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Published: March 22nd 2018
After not much sleep at all I set off to the airport at 3:40AM (the cabs started to arrive at the hotel 15 minutes early and I didn't want to have people need to wait for me when they reached the airport). It was drizzling and I couldn't find my front light, but I was undeterred as I surmised there wouldn't be too much traffic at that hour, and I hoped the lights from the adjacent highway would illuminate the canal-side path sufficiently. I was right about the latter but wrong about the former, at least in Toulouse. After some nervous moments worrying about the state of those I was sharing the road with, I reached the path to Blagnac, where I discovered there was absolutely no street activity of any sort but where the rain intensified. Still, it was kind of neat to be riding alone at night: it was warm, my rain jacket kept me dry, and overall it was quite enjoyable. Finally, after a few false starts at finding the entrance to the airport (my lenses were fogging and covered with raindrops so it was hard to see the signs), I rode into the terminal and discovered I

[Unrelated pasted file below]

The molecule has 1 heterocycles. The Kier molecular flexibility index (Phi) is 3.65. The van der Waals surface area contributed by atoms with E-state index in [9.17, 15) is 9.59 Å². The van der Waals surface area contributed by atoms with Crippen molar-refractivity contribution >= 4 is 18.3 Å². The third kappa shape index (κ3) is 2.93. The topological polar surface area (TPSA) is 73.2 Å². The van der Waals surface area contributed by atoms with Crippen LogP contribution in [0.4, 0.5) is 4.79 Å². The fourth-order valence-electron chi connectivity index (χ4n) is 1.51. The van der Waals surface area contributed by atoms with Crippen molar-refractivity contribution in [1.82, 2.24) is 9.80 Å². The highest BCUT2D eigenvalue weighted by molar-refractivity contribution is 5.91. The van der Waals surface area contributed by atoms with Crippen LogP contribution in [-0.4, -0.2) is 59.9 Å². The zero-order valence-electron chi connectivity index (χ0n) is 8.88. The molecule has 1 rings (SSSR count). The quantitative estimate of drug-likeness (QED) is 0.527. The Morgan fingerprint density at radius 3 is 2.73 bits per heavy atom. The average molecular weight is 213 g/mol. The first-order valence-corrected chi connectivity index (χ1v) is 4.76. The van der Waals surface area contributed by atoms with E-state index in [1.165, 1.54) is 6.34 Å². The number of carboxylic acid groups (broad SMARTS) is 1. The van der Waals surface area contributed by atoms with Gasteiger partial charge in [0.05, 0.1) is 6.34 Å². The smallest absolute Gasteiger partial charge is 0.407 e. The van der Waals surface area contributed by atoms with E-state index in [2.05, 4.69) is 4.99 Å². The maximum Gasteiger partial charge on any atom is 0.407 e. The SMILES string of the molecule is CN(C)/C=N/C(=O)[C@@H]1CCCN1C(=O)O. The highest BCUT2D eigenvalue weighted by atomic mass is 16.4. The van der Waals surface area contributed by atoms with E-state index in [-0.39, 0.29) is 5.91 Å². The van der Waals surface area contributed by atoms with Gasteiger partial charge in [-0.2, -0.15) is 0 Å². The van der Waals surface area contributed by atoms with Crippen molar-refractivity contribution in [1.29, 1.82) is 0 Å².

had actually arrived ahead of the cabs,
Check-in that early (we were 3 hours ahead of our scheduled departure, which in any event had been pushed back a further 15 minutes and which in reality proved to be more like 1/2 hour) was a breeze, and we all subsequently settled into the usual airport routine of hurry up and wait i.e. consult electronics before finally heading off to our gate. There were a few tense moments as we discovered a long lineup waiting to pass through yet another passport control - manned by a lone officer - but ultimately we were processed, eventually boarded our flying metal tube (which incidentally had two screaming infants not far from where I was sitting that I swear were calling to each other in some sort of syncopated collaboration), and 7-1/2 hours later emerged into the humid flatland we call home. A further two-hours in the car and a long day of travelling (as well as over two weeks of vacation) finally came to an end.
A trip to France certainly makes you appreciate oft-overlooked niceties like smooth pavement and the relative dearth of diesel fumes and two-stroke engines here, but it's
definitely a lovely place to visit: you get respect on the road as a cyclist, some absolutely great scenery, wonderful people, cheap wine, good food, the price-you-see-is-the-price-you-pay (no tax-and-tip-to-be-added- later), fine weather, and windows you can leave open without screens. What's not to like?
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